You have complex reporting needs, beyond the simple summary reports provided in Access apps; for example, you need to integrate other databases into a report, or format the report.

Detailed differences between Access web apps and Access desktop databases

The following tables highlight many differences between Access web apps and Access desktop databases.

Getting started

Feature

Access web app

Access desktop database

Templates

Web app templates are available through the Office store and in Access when you create an Access web app.

Table templates are available as you create your tables.

Database templates are available on Office.com and in Access 2013 and Access 2016 when you create a desktop database.

Application parts, templates that contain several database objects, are available in the Application Parts gallery.

Data Type parts are available for fields.

Specify permissions

Not directly in the web app – permissions are inherited from the SharePoint site where the web app is created.

Can set permissions for individuals based on system file permissions.

Can also encrypt the database with a password.

Required tools for entering data, viewing data, and modifying database structure

To enter and view data, no client software other than a web browser is required

To create or modify an Access web app, Access 2013 or Access 2016 is required.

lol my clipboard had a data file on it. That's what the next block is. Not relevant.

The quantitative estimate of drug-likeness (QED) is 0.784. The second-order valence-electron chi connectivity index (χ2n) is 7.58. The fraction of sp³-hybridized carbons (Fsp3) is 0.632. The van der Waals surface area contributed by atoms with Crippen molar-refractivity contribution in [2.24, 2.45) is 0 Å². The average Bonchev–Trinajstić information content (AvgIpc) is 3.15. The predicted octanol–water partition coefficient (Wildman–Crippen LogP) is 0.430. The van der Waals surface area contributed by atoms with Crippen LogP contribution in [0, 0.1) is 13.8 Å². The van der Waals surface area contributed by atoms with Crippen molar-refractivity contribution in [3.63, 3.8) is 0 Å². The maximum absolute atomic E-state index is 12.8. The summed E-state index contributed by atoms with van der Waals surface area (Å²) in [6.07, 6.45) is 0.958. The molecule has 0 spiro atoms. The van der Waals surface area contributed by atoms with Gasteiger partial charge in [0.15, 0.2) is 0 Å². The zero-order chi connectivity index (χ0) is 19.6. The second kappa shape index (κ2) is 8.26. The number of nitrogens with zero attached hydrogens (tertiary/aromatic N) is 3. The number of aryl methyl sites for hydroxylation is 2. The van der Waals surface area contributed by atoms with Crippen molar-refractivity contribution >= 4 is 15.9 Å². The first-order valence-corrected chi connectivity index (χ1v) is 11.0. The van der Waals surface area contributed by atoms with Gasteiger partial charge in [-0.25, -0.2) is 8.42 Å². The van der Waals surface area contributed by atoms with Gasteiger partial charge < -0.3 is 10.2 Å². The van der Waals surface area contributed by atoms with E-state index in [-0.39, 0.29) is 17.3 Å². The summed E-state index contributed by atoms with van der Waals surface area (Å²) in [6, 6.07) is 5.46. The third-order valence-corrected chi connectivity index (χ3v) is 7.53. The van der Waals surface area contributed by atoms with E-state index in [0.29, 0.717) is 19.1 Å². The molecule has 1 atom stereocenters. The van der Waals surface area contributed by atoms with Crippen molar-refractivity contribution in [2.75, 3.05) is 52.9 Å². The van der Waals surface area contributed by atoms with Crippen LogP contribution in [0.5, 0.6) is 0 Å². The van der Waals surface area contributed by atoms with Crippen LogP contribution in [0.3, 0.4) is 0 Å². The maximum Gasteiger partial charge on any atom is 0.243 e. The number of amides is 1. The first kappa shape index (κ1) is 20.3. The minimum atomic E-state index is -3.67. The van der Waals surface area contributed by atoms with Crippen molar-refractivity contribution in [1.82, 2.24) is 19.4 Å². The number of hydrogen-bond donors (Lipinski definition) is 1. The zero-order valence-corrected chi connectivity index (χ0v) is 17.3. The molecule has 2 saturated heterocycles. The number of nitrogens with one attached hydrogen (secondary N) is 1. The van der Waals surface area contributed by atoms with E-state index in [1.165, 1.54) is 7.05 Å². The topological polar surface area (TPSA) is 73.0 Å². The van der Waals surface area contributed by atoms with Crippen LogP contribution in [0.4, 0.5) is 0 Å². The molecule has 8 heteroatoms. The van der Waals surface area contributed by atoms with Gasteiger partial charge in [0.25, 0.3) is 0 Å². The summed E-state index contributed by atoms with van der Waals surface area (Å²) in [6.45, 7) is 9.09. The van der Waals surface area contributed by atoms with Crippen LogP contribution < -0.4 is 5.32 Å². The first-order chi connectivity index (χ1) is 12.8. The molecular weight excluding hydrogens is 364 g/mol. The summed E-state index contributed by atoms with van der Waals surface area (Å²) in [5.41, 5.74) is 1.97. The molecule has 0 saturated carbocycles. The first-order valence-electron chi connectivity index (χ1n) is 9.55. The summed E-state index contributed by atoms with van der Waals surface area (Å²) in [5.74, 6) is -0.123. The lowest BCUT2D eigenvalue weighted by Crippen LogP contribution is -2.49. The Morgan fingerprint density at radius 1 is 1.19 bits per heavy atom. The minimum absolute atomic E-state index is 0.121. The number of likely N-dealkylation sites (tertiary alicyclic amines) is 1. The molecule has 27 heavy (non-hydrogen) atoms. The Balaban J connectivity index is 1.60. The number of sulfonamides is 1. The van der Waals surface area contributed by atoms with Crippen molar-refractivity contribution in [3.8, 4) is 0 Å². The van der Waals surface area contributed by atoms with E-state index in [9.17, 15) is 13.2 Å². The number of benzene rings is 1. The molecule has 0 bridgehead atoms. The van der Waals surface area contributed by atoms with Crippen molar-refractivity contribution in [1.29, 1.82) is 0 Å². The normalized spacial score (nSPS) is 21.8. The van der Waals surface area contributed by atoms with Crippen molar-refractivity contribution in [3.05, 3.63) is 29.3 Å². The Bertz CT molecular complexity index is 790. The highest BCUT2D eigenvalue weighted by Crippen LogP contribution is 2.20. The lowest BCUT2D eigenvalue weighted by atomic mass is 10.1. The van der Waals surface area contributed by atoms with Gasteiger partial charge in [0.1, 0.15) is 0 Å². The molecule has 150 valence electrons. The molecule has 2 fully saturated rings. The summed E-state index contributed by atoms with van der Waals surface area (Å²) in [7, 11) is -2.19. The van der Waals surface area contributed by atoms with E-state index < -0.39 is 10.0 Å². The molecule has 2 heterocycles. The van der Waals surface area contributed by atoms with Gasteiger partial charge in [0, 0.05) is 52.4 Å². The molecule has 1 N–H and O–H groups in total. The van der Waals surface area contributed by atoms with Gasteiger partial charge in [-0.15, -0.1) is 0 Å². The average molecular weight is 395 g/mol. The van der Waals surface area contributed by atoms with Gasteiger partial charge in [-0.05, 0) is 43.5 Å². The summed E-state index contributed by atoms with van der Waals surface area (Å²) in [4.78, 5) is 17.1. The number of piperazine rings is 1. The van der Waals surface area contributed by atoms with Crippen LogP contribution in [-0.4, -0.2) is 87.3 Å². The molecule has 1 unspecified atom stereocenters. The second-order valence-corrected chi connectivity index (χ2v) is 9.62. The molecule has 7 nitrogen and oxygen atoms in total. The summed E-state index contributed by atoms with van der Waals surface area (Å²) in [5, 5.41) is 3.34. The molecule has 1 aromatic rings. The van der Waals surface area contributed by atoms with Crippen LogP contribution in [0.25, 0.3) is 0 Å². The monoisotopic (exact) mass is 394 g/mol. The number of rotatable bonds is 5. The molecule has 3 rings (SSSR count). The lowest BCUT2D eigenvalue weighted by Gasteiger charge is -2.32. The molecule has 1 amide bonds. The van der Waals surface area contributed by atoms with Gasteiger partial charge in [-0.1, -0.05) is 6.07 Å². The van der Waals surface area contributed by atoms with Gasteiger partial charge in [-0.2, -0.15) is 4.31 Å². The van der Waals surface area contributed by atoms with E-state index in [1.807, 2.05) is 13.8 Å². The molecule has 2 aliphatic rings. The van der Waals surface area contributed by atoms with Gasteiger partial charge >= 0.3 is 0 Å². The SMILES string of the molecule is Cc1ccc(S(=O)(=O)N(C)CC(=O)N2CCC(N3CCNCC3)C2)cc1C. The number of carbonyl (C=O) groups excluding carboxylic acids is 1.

To enter and view data, Access or the Access runtime (available as part of Access or as a free download) is required.

To create or modify a database, Access is required.

Data storage

Area

Access web app

Access desktop database

Where data is stored

If you use Office 365 with SharePoint Online, data is stored in a Microsoft Azure SQL database.

If you use your own on-premises SharePoint Server 2013 or SharePoint Server 2016 deployment, data is stored on-premises in SQL Server.

Local Access database

SQL Server required

No, if you use Office 365 with SharePoint Online, Microsoft hosts the SQL databases for you in Microsoft Azure.

Yes, if you use your own deployment of SharePoint Server 2013 or SharePoint Server 2016 and SQL Server 2012 (or higher).

No

Database size

If you use SharePoint Online, the limit is 1 gigabyte (GB).

If you use SharePoint Server 2013 or SharePoint Server 2016 and SQL Server 2012 (or higher) on-premises, database size is controlled through SQL Server.

In either case, if you plan to back up your data by saving an app package, the compressed data must be less than 100 MB.

2 gigabytes (GB) for data and objects

Data entry

Task

Access web app

Access desktop database

Copy and paste from Excel, Word, or other sources

Yes

Yes

Import data from:

Excel

Access ODBC databases, such as SQL Server

Text or comma-separated value (CSV) files

SharePoint list

Excel

Access ODBC databases, such as SQL Server

Text or comma-separated value (CSV) files

SharePoint list

XML

Data Services

HTML document

Outlook folder

Append data to a table using the import wizard